Episode II: a new hope


May 20, 2002, midnight | By Annie Peirce | 18 years, 8 months ago

Attack of the Clones a rejuvenating force to the Lucas legacy


Forget what the critics say, Episode II: Attack of the Clones is a fun, thoroughly entertaining movie that, unlike the disappointing Episode I, is worth seeing as long as you're a fan who knows at least the basics of Star Wars' story line.

One of the reasons why Episode I: The Phantom Menace was so abused by die-hard Star Wars fans was its lack of ties to the original series. The familiar storm troopers, Wookies, and the like were sadly missing from Episode I, replaced with penguin-headed robots and brainless Gungans, not to mention a computer-generated world lacking the vitality of Lucas' original string and wire approach.

Episode II makes up for Episode I's failings with its constant references to the original movies. These references are sometimes obvious, such as when the characters' visit to the house of the future Uncle Owen and Aunt Beru (a.k.a. Luke Skywalker's house on his home planet of Tatooine) where Anakin (Hayden Christensen) has an emotional moment in the same room where his son will hear the message from Princess Leia some decades later. For Star Wars fans, moments such as these are perhaps even more exciting than the massive battle scenes.

The romance between Anakin Skywalker and Senator Padme Amidala (Natalie Portman) is the movie's only major weak point. Star Wars fans that nostalgically remember the chemistry between Leia (Carrie Fisher) and Han Solo (Harrison Ford) in the original trilogy will be sadly disappointed in Lucas' newest couple. It just isn't believable. She's gorgeous. He's creepy. His melodramatic brooding stares are enough to make your skin crawl. The question is not what her reaction will be to his slip toward the dark side, but whether she will dump the immature, arrogant, and rather ugly Anakin for Obi-Wan ("Moulin Rouge" heartthrob Ewan McGregor, only partially disguised by a beard) who she somehow ignores. For a character that has been written as intelligent and independent, she shows a lack of perception and trend toward cleavage that becomes increasingly annoying throughout the movie.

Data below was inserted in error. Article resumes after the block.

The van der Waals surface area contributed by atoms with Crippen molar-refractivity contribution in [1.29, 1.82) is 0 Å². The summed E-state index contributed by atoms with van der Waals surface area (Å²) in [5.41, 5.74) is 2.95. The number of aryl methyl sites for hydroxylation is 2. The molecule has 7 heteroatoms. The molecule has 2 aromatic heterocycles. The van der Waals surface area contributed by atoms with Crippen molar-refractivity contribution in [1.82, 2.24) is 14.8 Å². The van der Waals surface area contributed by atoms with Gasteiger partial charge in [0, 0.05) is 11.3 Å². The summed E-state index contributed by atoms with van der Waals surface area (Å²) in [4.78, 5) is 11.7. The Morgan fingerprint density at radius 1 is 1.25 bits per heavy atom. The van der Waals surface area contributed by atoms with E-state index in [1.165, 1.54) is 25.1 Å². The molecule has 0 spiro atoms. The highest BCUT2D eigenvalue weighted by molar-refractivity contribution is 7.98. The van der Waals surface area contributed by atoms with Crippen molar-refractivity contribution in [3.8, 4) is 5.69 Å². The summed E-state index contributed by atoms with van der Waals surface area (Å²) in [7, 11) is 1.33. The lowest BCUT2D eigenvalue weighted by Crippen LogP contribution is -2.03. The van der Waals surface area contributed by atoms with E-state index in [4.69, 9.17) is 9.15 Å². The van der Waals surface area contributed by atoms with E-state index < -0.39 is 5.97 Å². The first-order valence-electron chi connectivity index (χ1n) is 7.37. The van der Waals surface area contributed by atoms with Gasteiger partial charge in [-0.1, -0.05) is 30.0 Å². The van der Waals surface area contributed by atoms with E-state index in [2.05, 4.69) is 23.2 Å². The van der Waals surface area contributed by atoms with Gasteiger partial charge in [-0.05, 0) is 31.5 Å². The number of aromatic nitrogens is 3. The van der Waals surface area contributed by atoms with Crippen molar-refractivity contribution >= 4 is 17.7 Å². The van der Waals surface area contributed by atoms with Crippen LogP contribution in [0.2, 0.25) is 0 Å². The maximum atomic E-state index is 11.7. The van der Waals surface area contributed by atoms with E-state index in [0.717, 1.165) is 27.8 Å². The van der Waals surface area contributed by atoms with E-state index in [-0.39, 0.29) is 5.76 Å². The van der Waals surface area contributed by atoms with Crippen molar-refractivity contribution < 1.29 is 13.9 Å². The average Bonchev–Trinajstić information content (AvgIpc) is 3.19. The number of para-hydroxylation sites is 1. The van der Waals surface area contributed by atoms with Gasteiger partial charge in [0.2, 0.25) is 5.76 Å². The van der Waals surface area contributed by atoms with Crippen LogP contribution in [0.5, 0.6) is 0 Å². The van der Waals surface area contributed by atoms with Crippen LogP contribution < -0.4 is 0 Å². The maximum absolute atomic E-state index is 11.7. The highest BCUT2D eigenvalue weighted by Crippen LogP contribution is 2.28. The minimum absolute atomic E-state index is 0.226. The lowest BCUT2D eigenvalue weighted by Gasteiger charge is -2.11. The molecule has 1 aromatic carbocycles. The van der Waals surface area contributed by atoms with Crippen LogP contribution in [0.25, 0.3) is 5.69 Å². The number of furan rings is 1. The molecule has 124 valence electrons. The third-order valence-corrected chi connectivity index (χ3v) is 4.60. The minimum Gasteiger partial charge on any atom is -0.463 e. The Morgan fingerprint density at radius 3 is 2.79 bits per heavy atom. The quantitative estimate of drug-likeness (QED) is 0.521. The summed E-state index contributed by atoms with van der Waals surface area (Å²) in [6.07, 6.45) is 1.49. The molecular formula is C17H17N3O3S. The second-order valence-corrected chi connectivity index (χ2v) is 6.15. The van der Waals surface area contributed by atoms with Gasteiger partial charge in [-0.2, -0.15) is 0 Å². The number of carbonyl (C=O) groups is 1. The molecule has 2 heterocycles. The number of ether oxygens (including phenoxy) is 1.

According to the Washington Post article, At the Box Office, Signs of a Strong Hot Summer, Episode II made $86 million during its first three days and $116 million since its opening on Thursday, making it the third largest opening in history. The first is Spider Man, opening with $115 million in its first weekend, followed by Harry Potter and the Sorcerer's Stone, which opened with $90 million.



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Annie Peirce. Annie Peirce is a senior in the Communications Arts Program and the public relations manager for Silver Chips. She is also an opinions editor for Silver Chips Online. She was born on October 25, 1984, in a hospital somewhere in Prince George's County; but doesn't … More »

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